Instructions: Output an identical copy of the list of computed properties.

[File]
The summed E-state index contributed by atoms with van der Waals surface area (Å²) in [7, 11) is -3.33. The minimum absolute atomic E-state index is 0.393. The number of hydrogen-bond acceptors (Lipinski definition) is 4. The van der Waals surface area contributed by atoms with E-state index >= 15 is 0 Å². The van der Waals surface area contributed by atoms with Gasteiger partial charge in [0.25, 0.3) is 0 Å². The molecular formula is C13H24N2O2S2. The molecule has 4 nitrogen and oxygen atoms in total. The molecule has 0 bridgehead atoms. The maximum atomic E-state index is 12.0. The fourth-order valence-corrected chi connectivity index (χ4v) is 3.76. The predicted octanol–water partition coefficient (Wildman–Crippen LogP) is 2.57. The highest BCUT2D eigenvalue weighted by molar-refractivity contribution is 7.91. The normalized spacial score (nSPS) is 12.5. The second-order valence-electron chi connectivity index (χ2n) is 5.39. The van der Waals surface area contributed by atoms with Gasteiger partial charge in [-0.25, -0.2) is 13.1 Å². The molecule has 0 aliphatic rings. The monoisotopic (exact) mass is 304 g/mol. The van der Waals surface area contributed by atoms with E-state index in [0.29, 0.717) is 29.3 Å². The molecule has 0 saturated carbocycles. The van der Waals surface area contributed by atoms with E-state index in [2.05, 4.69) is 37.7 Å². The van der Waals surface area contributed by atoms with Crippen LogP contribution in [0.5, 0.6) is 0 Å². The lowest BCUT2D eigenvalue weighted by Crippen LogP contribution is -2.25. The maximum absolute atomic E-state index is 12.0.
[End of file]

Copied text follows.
The summed E-state index contributed by atoms with van der Waals surface area (Å²) in [7, 11) is -3.33. The minimum absolute atomic E-state index is 0.393. The number of hydrogen-bond acceptors (Lipinski definition) is 4. The van der Waals surface area contributed by atoms with E-state index >= 15 is 0 Å². The van der Waals surface area contributed by atoms with Gasteiger partial charge in [0.25, 0.3) is 0 Å². The molecular formula is C13H24N2O2S2. The molecule has 4 nitrogen and oxygen atoms in total. The molecule has 0 bridgehead atoms. The maximum atomic E-state index is 12.0. The fourth-order valence-corrected chi connectivity index (χ4v) is 3.76. The predicted octanol–water partition coefficient (Wildman–Crippen LogP) is 2.57. The highest BCUT2D eigenvalue weighted by molar-refractivity contribution is 7.91. The normalized spacial score (nSPS) is 12.5. The second-order valence-electron chi connectivity index (χ2n) is 5.39. The van der Waals surface area contributed by atoms with Gasteiger partial charge in [-0.25, -0.2) is 13.1 Å². The molecule has 0 aliphatic rings. The monoisotopic (exact) mass is 304 g/mol. The van der Waals surface area contributed by atoms with E-state index in [0.29, 0.717) is 29.3 Å². The molecule has 0 saturated carbocycles. The van der Waals surface area contributed by atoms with E-state index in [2.05, 4.69) is 37.7 Å². The van der Waals surface area contributed by atoms with Crippen LogP contribution in [0.5, 0.6) is 0 Å². The lowest BCUT2D eigenvalue weighted by Crippen LogP contribution is -2.25. The maximum absolute atomic E-state index is 12.0.